We're talking about someone who is trying to mask their racism under the guise of economic protectionism.
Talk about straw men. What is your evidence for that? Can you read minds?
BTW, last time I checked Americans include an awful lot of dark skinned people. Not too far in the future they will become the majority. There's even a rumor that the president is one of them.
The best you can hope for is to find the magic level of capital versus labor to optimize growth and thus maximize benefits for all.
What is your argument that simply optimizing aggregate growth is necessarily the optimal strategy for maximizing benefits for all? Many people, like yourself, often state that as though it were axiomatic. At the very least explain the rationale for your unstated assumptions.
BTW the limited liability aspect of a corporation is the entire point of a corporation.
Which doesn't change the fact that it's a subsidy. It's a very useful subsidy in a modern economy, but still a subsidy.
People should remember that, lest they fall for your selective observation that limited immigration is a "subsidy to labor", as though there were no subsidies to capital.
Let's see if I can enumerate just some of the things I've purchased today that came from overseas.
Which does nothing to refute my point that "globalization" is selective. No kidding we get products from around the world. As I pointed out, that's the part of "free trade" that's encouraged by our trade agreements. I also mentioned some of the parts that are "overlooked".
Which I suspect describes your economic beliefs - that economic "laws" are as natural and inexorable as the law of gravity. Hint: unless you have anarchy, all economics are affected by government policy. There is no "natural" or inexorable situation that just happens to resemble an economic situation you prefer, and implying that there is is just a way to avoid examination or debate.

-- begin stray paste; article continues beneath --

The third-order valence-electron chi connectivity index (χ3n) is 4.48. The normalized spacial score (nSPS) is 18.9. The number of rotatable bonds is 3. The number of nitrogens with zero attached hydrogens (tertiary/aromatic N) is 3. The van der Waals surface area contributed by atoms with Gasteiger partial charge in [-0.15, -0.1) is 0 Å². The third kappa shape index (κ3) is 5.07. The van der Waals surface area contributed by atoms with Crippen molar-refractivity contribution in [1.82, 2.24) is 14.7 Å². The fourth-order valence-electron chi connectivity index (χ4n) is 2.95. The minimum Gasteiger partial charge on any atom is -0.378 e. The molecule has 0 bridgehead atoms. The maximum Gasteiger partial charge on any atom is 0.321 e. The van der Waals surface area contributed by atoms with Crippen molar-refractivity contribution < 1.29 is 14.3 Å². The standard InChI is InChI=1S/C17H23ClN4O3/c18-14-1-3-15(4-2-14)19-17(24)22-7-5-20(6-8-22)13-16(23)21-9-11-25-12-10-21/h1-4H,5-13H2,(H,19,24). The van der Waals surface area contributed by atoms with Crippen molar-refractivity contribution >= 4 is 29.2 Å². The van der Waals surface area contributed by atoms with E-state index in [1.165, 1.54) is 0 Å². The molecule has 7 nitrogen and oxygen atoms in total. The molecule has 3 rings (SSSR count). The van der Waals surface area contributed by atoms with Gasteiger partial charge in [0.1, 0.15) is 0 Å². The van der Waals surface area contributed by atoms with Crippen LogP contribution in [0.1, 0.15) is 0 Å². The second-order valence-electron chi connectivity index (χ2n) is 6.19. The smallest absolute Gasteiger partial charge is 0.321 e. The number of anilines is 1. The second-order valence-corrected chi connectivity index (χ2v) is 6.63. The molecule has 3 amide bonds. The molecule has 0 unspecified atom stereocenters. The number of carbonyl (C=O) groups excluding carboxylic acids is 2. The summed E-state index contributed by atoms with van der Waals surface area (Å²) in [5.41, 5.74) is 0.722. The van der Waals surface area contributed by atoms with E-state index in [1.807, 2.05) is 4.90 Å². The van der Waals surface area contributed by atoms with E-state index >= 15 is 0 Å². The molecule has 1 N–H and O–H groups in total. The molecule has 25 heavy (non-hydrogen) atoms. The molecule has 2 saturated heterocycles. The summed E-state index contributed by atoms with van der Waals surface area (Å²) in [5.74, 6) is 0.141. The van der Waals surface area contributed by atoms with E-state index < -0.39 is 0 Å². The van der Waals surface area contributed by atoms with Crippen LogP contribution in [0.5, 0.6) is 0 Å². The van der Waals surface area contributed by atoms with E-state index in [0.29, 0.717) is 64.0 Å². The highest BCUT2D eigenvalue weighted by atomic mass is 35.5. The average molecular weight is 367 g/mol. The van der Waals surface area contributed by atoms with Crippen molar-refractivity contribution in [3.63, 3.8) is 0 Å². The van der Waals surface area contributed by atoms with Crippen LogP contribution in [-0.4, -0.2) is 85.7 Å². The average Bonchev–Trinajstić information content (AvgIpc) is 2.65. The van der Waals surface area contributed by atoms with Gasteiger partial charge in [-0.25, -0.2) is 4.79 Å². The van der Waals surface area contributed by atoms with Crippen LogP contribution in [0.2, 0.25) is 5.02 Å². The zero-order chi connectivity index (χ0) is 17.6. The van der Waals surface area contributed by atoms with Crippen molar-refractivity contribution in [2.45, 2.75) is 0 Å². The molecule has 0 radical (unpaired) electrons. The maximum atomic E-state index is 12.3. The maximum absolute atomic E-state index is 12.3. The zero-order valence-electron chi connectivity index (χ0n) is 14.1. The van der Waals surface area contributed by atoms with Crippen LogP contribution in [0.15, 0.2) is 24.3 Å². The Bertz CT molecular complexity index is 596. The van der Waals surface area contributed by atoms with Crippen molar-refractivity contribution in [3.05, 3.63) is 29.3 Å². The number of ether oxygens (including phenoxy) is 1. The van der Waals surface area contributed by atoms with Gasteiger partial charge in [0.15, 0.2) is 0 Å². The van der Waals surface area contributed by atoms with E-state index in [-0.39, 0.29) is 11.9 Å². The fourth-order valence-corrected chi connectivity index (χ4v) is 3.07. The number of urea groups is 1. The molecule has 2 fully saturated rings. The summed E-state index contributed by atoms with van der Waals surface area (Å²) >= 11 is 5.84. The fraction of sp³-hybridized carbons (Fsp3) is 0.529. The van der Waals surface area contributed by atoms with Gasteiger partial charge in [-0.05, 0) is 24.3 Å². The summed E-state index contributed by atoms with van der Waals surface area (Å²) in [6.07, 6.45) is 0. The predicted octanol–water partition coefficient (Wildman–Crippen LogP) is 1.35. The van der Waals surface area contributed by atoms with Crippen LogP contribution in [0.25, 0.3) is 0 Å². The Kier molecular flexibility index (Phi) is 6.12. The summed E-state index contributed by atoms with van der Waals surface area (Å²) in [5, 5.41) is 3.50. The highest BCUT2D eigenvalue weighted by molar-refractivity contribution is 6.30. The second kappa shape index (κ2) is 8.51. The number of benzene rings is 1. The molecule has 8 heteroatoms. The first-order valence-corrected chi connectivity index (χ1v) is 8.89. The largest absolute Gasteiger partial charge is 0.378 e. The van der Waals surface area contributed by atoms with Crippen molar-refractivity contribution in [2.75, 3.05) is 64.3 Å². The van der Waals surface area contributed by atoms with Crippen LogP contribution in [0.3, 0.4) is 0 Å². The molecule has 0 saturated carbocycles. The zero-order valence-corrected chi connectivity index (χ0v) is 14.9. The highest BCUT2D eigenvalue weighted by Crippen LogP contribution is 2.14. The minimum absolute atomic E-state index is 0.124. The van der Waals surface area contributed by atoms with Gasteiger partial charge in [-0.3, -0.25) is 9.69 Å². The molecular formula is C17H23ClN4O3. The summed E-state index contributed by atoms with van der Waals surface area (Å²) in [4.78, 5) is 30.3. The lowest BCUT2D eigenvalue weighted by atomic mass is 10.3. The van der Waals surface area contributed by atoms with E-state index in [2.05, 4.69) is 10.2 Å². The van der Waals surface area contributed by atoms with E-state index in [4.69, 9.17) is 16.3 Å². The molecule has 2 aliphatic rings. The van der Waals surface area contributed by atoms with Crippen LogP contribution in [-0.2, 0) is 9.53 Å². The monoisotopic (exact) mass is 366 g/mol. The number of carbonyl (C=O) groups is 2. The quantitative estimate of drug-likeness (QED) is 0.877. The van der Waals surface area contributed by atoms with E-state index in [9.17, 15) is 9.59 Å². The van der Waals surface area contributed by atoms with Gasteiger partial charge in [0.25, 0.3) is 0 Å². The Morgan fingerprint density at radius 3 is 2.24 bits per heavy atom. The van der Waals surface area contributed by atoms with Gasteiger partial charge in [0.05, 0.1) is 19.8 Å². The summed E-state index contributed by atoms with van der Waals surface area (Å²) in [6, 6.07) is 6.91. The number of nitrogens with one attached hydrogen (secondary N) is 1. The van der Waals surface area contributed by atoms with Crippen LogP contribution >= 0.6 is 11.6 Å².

Intellectual property laws are in place to mitigate the free rider problem
Maybe that's why I said "I'm not opposed to IP, for the reasons stated in the Constitution". All these straw men are starting to become a fire hazard.
Intellectual property is not "anti-free trade".
If you believe that then you real need to read up on the history of free trade thought and implementation. Many 19th century free trade advocates made this point. At the time some European countries completely dropped patents, and did fine.
Apparently you've been hoodwinked by the "modern interpretation" of free trade, which has little to do with the economic theory, and much to do with selectively citing it for the benefit of the most well off in affluent countries. Similarly you think that "labor mobility" (aka unlimited immigration) is an essential part of free trade. In fact it's not necessary at all. You could completely eliminate international "labor mobility" and still have free trade. Free trade is about trading goods and services between countries, not labor and capital.